Welcome to Corporate News roundup for the week ended August 24, 2018. Corporate News roundup is a weekly roundup of corporate news and action that took place the previous.
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DStv was a major feature in the news last week. Justice Nnamdi Dimgba of the Federal High Court sitting in Abuja, last week granted an interim injunction halting the hike in DStv subscription rate by MultiChoice Nigeria Limited. Following the court’s injunction, Nigerians have come out en masse reacting to the news.
As some expressed gratitude to the Consumer Protection Council (CPC), a regulatory body that challenged DStv’s subscription hike, others sounded a note of caution. So what is the bone of contention here? In July, MultiChoice raised the subscription rate for the DSTV Premium package from N14,700 to N15,800, Compact Plus from N9,900 to N10,650, Compact from N6,300 to N6,800, Family from N3,800 to N4,000, and Access from N1,900 to N2,000. The judge then granted a motion restraining DStv from implementing the new rates.
Well, DStv is obviously not obeying this order even though it is yet to issue an official comment. According to it, the court documents have just been received and are currently being reviewed. I get that this is a populist decision, but we have to be careful about the government trying to fix prices. I am no judge or lawyer, but DStv is not a monopoly, so I do not see a basis for trying to set prices for it.
While the news of the injunction raged on social media, Multichoice unveiled DStv Now, an internet-based service with live sports, live TV shows and movies on Catch Up. According to the company, the app is now available for Samsung smart TVs (selected models from 2015 onwards), Apple TV (fourth generation & newer) and media players running Android TV (Google certified devices only) Apps are also expected to be added shortly for additional brands of smart TVs (sorry no LG for now).
This looks like an attempt to compete with Netflix which launched in Nigeria about two years ago. Unlike DStv, Netflix offers several original exclusive contents which DStv does not. However, DStv has a lot more content which is exclusive to it and not available to Netflix subscribers. Content such as sports, music, movie channels and even some series.
In all this, it appears that the internet service providers will be the winners. Why would anyone with a decoder want to stream DStv on TV?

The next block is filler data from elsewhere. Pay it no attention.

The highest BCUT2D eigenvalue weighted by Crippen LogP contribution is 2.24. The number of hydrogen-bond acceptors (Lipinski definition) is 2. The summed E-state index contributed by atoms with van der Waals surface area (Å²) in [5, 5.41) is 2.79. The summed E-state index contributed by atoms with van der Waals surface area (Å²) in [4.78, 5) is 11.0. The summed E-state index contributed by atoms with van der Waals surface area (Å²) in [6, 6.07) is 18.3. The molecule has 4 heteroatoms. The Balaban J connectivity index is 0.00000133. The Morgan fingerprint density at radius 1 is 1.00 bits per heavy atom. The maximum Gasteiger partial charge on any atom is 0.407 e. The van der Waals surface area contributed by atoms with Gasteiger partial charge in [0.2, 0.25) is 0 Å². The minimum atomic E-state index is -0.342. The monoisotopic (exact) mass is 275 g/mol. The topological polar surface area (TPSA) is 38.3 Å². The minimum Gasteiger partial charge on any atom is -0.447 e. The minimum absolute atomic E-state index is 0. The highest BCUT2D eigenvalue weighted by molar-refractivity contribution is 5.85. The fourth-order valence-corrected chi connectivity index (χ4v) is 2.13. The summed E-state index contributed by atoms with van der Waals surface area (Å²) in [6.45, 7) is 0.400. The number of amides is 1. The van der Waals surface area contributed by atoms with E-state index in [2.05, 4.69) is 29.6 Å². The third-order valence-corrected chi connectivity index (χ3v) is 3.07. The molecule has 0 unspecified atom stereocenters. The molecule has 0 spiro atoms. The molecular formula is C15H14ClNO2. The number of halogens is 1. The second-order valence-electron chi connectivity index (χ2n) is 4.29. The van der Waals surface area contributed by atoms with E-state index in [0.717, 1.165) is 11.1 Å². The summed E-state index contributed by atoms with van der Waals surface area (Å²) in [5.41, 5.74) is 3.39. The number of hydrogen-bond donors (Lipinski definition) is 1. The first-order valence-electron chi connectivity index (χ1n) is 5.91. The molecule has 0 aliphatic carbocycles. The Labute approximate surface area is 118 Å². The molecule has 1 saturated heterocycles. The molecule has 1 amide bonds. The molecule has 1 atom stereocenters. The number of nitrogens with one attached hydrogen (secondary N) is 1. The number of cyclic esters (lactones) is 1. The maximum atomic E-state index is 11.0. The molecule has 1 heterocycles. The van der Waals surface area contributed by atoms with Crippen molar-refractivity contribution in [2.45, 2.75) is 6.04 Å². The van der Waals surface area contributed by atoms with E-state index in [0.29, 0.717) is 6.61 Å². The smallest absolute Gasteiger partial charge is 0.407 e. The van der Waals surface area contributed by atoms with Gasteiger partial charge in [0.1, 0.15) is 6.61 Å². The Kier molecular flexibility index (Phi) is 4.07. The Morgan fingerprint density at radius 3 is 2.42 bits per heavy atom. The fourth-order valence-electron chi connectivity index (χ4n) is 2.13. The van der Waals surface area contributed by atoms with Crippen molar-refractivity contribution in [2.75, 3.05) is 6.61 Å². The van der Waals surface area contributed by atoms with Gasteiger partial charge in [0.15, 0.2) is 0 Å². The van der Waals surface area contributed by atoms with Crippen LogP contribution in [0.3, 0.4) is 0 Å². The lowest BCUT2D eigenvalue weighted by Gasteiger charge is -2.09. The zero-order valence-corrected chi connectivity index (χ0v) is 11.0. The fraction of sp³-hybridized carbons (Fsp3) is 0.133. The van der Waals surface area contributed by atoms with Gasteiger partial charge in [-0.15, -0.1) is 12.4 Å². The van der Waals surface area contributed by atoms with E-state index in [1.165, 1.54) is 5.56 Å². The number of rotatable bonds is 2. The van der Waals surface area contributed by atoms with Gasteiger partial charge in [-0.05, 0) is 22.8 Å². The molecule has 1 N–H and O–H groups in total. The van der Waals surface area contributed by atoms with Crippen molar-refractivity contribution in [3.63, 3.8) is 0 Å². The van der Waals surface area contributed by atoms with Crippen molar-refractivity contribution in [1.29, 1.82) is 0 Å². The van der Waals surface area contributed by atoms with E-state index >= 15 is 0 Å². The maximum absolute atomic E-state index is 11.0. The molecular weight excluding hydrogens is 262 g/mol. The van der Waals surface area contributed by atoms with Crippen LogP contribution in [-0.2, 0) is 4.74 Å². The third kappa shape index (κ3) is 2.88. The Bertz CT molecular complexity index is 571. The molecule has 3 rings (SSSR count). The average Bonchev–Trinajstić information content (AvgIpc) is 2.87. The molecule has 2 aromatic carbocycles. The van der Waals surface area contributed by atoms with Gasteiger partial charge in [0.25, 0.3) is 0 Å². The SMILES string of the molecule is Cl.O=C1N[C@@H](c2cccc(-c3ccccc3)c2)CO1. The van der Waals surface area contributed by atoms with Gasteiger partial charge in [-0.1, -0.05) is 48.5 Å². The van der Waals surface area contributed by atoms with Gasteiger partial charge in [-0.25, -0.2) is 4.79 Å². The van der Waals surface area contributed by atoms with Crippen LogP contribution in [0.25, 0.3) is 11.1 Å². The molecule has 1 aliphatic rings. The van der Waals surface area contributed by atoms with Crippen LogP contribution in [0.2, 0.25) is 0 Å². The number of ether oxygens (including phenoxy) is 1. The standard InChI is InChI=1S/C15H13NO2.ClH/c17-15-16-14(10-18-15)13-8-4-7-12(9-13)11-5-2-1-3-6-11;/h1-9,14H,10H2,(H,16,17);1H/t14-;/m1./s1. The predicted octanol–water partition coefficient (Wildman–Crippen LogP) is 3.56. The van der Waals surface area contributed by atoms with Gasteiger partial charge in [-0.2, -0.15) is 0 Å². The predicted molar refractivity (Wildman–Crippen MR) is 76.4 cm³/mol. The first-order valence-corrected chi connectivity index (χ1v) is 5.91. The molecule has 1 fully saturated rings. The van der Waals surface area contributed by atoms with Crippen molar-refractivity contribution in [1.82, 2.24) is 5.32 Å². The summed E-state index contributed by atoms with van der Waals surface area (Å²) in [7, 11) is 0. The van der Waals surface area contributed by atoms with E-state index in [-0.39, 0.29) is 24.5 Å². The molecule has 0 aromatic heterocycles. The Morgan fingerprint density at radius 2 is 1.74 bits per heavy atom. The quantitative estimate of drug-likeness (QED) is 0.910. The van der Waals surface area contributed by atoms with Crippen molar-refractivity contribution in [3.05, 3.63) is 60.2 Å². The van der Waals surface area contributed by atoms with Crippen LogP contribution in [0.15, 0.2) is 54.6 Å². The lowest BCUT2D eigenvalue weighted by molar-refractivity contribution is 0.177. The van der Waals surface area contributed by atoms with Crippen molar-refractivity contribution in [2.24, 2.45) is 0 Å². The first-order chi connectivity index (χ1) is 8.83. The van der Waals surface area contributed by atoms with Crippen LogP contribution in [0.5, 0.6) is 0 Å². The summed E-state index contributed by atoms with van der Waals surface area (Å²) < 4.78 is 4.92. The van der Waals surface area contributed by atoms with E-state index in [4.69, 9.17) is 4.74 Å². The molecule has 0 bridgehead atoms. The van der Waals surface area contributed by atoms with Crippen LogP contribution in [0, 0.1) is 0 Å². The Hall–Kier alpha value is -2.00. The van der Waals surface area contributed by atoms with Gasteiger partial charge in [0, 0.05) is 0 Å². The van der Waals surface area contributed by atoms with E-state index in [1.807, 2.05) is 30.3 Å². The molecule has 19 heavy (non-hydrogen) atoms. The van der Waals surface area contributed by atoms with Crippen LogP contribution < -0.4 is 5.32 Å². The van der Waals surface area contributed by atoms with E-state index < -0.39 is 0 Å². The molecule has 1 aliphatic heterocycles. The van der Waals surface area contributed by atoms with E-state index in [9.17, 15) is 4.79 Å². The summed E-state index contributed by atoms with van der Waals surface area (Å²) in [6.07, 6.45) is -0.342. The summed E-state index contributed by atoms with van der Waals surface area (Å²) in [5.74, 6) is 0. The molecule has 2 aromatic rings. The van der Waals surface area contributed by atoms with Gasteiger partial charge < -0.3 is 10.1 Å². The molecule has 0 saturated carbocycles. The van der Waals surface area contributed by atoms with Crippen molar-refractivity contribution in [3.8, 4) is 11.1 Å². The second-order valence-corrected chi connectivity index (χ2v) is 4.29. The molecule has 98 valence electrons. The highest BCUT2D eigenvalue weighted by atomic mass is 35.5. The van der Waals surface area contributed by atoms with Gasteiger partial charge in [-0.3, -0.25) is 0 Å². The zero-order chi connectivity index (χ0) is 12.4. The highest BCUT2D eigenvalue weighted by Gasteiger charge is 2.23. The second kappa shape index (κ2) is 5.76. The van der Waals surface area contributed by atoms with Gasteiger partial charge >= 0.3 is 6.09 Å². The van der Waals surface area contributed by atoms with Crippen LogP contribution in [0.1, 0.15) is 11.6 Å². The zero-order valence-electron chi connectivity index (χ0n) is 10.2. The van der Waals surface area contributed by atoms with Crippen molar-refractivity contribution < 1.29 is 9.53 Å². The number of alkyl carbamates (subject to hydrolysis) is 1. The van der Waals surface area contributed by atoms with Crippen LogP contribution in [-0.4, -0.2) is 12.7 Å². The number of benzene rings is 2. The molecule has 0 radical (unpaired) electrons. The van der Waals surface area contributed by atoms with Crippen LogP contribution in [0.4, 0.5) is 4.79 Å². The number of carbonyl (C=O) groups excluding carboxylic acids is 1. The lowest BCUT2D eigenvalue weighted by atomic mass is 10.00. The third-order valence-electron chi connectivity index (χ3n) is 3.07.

Still on DStv, rival (allow me to use that term), TStv reported that it is teaming up with NigComSat to take on DStv. Apparently, TStv and NigComSat have an active agreement with China Great Wall Industry Corporation (CGWIC) for Direct-to-Home (DTH) services and are putting a “common front to tackle competitions.”
According to reports, “the NigComSat DTH system is capable of providing commercial broadcasting services to Nigeria and all countries within its coverage, from Senegal in the West to Namibia in the South.” They claim that this helps TStv air over 100 TV channels.
Last week, MTN confirmed the appointment of Mazen Mroue as its new Chief Operating Officer (COO). Mroue’s appointment took effect from August 6, 2018. Mroue joins MTN Nigeria from MTN Irancell, where he had also served as COO since July 2014. His appointment could be viewed as a step closer towards the impending IPO scheduled for sometime next year. By the way, MTN also denied that it planned to sell its stake in Jumia.
Still on MTN, the company reported during the week that it has made a slight readjustment to its business model by focusing less on investment in voice facilities and more on data facilities.
According to MTN’s General Manager for Corporate Treasury Finances, Mr. Ishmael Nwokocha, who recently made this disclosure in Lagos, much of the N180 billion earmarked for the company’s Capex in 2018 was geared towards network expansion/upgrade and optimisation for data.
This, he said, is part of the company’s effort to meet its subscribers’ increasing demand for data. MTN spent N192 billion, and N225 billion in 2016 and 2017 on Capex, most of which went to data-driven network expansion. This is obviously a no-brainer, seeing how much MTN made from data. MTN Nigeria’s data revenue was up by 64% to N79billion (R3.1b) in the 6 months ending June 2018.